Faith Thomas, 4, played with ants on a deserted playground in Tallahassee, Florida, instead of learning how to read. She wore a purple T-shirt with multicolored letters reading: “The Future Belongs to Me.”
A casualty of the federal government shutdown that began Oct. 1, Faith is one of thousands of low-income children who were abruptly cut from Head Start preschool programs.
“Mommy, I touched bugs,” she shouted to her mother, Victoria Thomas, 26. Thomas, a graduate student in agribusiness at Florida A&M University in Tallahassee, has struggled to find alternative care for Faith after Congress failed to agree on funding Head Start and other federal programs. She’s been taking her daughter to campus with her since the Head Start program closed.
As the shutdown heads into its fourth day, cases like Faith’s highlight the growing toll on Americans, and the mounting pressure on lawmakers to restore government services. Head Start offers educational programs and health care nationally for 967,000 U.S. children from birth to age 5 whose parents live at the poverty line, which is $19,530 a year for a family of three. The program costs $8 billion a year.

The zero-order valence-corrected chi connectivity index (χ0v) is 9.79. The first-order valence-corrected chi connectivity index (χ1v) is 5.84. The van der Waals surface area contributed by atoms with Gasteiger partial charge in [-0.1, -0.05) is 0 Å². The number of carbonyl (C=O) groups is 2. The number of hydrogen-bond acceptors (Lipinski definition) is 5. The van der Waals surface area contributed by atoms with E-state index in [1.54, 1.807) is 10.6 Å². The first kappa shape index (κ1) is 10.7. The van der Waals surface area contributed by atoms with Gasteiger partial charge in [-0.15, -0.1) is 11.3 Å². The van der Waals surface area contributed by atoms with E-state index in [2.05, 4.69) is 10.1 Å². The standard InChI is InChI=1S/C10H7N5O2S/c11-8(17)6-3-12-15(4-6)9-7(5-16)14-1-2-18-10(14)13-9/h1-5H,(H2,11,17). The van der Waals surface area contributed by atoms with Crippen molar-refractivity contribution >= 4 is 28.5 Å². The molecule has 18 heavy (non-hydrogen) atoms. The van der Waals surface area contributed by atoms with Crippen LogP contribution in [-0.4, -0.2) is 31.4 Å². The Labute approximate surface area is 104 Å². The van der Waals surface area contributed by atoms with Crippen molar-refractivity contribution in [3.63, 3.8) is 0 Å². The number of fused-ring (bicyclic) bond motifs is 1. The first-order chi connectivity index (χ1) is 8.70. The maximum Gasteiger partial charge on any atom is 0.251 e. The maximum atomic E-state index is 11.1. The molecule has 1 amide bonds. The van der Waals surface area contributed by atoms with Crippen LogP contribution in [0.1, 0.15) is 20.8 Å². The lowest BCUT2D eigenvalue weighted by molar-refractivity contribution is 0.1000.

“I cannot afford to pay child care. I am a single mother with low income and no help from my child’s father,” Thomas wrote in e-mails to her U.S. senators, Republican Marco Rubio and Democrat Bill Nelson, and Republican Governor Rick Scott after the Concord Head Start Center closed its doors on Sept. 30. “Can you please help us?”
Head Start programs covering almost 19,000 children in Florida, nine other states and Puerto Rico lost federal funding on Oct. 1, according to Sally Aman, a spokeswoman for the Alexandria, Virginia-based National Head Start Association. At least one of those states -- Massachusetts -- provided stopgap funding to keep the program running, and Aman said more are trying to do so. Other states received federal funding on a different timetable and still have money.
Hundreds of parents and supporters of Head Start rallied near the U.S. Capitol on Oct. 2 to urge Congress to reopen the government and the early childhood-education program.
“It is a horrible and tragic series of events that has potential to really have drastic changes to our community,” said Tim Center, who runs Head Start programs for 400 children in three Florida counties. Parents were warned last week that Head Start programs would close if government funding ended.
In Faith’s case, no school bus came this week to pick her up at 6:30 a.m., the usual time. Instead, she slept in until about 10 a.m., and spent her days with her uncle-turned-babysitter and trailing her mother to college.
Faith spent much of yesterday afternoon on her mother’s campus. Thomas was there to check on her student loans, which she said may need to increase to afford day care if the Head Start center doesn’t reopen soon.